Last time, I explained how a currency like SOV is needed to square the circle between two enormous and contradictory pressures currently building in the real economy: the impending Internet of Things, which foresees billions of smart devices communicating and performing microtransactions across borders and jurisdictions, and regulators’ unwillingness to even permit anonymous transactions between people, let alone the myriad autonomous devices of the Internet of Things.

As a hybrid crypto-fiat-currency, SOV has the necessary programmable features and cost structure to support the microtransactions. The Internet of Things needs to be viable – something which no fiat or central bank digital currency could do). Notably this same programmability allows the SOV to satisfy regulators’ requirements, with the added reassurance of being the legal tender of a sovereign nation.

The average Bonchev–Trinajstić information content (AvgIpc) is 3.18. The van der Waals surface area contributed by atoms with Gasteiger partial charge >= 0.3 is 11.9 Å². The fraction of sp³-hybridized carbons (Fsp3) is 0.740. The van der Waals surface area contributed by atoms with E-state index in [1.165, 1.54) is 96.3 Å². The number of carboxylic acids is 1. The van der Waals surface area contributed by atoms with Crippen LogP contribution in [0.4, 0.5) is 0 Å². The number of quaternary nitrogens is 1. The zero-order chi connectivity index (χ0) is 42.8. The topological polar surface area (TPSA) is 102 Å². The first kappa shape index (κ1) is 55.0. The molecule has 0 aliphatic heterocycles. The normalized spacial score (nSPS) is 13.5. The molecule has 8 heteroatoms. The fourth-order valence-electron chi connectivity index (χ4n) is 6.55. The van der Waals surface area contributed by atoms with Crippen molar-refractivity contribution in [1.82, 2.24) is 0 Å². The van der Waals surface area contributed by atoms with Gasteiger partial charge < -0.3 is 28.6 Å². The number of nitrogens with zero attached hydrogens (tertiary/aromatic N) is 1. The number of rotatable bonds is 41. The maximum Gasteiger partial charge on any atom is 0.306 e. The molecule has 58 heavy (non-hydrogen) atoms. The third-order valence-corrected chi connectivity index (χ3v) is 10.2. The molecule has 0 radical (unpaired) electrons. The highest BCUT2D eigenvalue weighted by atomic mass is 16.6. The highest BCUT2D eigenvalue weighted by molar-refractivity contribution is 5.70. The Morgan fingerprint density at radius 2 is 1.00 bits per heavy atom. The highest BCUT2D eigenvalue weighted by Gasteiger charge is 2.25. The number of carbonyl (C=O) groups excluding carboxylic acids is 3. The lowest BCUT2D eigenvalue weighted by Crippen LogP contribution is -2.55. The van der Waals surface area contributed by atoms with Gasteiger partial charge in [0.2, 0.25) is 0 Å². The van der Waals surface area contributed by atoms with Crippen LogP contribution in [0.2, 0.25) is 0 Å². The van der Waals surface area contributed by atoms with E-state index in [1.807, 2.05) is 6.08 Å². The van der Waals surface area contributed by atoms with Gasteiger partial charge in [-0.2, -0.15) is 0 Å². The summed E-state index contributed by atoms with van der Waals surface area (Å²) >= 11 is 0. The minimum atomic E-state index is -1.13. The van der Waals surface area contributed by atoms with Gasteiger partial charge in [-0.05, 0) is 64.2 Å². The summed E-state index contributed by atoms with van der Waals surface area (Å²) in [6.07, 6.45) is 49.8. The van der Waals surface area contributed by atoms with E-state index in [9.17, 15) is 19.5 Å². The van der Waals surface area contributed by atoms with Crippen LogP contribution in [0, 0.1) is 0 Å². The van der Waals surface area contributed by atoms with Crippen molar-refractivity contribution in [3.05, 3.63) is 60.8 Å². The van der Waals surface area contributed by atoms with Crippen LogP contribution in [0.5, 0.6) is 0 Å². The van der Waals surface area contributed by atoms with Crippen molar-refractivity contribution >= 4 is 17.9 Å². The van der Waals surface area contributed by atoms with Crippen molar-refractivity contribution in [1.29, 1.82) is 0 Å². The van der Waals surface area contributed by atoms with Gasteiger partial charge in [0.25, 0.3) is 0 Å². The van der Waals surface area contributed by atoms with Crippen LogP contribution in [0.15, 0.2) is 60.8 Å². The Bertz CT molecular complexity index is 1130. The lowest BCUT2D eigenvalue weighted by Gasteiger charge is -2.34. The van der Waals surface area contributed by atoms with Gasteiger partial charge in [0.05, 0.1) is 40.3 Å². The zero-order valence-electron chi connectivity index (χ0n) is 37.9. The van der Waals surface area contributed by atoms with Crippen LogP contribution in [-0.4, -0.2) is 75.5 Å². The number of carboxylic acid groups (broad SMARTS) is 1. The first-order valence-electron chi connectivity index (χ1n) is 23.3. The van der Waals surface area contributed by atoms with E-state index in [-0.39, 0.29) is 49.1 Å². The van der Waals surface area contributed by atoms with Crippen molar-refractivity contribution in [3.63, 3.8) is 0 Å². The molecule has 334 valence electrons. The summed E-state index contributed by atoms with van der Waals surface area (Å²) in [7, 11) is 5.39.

All necessary compliance procedures relating to KYC, AML, CFT, OFAC filtering and any other relevant compliance requirements would be built into SOV’s protocols, with on-boarding overseen by a network of official verifiers, which could include banks and exchanges. 

The necessity of the SOV

Welcome back to my article series exploring the potential of the Marshallese sovereign (SOV), the new hybrid crypto-fiat-currency which is being issued by the Republic of the Marshall Islands. 

Last time, I explained why SOV will offer a better form of fiat than conventional fiat like the US dollar. But a hybrid crypto-fiat-currency like SOV can offer so much more.

There is a huge systemic need to legitimize cryptocurrencies, not only because of the network effects of the existing billions of conventional fiat accounts controlled by people, but also because of the oncoming wave of potentially hundreds of billions of interconnected devices in the Internet of Things. These devices will need the ability to offer, negotiate, consume and pay for services among themselves, all at razor-thin margins, something which current infrastructure cannot provide.